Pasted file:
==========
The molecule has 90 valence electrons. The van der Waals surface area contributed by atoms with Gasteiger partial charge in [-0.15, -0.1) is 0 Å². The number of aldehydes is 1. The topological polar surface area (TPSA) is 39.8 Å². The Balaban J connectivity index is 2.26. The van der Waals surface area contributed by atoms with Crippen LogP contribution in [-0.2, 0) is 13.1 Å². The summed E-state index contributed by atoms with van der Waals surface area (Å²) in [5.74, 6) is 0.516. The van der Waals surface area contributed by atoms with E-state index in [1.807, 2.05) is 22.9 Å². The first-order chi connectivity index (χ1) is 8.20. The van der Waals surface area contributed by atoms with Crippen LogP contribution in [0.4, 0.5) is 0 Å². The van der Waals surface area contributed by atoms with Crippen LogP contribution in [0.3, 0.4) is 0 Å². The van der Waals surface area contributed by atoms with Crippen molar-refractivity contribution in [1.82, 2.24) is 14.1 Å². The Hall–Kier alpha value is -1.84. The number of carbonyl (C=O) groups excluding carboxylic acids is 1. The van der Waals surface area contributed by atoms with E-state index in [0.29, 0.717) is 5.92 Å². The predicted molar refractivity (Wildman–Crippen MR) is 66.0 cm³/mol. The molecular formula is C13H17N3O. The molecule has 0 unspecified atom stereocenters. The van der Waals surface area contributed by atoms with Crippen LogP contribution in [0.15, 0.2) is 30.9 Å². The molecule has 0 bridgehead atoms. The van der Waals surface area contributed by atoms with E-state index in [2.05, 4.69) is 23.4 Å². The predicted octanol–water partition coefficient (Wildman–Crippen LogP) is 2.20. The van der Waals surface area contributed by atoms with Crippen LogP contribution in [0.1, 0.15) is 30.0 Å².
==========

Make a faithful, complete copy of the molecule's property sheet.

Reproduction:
The molecule has 90 valence electrons. The van der Waals surface area contributed by atoms with Gasteiger partial charge in [-0.15, -0.1) is 0 Å². The number of aldehydes is 1. The topological polar surface area (TPSA) is 39.8 Å². The Balaban J connectivity index is 2.26. The van der Waals surface area contributed by atoms with Crippen LogP contribution in [-0.2, 0) is 13.1 Å². The summed E-state index contributed by atoms with van der Waals surface area (Å²) in [5.74, 6) is 0.516. The van der Waals surface area contributed by atoms with E-state index in [1.807, 2.05) is 22.9 Å². The first-order chi connectivity index (χ1) is 8.20. The van der Waals surface area contributed by atoms with Crippen LogP contribution in [0.4, 0.5) is 0 Å². The van der Waals surface area contributed by atoms with Crippen LogP contribution in [0.3, 0.4) is 0 Å². The van der Waals surface area contributed by atoms with Crippen molar-refractivity contribution in [1.82, 2.24) is 14.1 Å². The Hall–Kier alpha value is -1.84. The number of carbonyl (C=O) groups excluding carboxylic acids is 1. The van der Waals surface area contributed by atoms with E-state index in [0.29, 0.717) is 5.92 Å². The predicted molar refractivity (Wildman–Crippen MR) is 66.0 cm³/mol. The molecular formula is C13H17N3O. The molecule has 0 unspecified atom stereocenters. The van der Waals surface area contributed by atoms with Crippen LogP contribution in [0.15, 0.2) is 30.9 Å². The molecule has 0 bridgehead atoms. The van der Waals surface area contributed by atoms with E-state index in [2.05, 4.69) is 23.4 Å². The predicted octanol–water partition coefficient (Wildman–Crippen LogP) is 2.20. The van der Waals surface area contributed by atoms with Crippen LogP contribution in [0.1, 0.15) is 30.0 Å².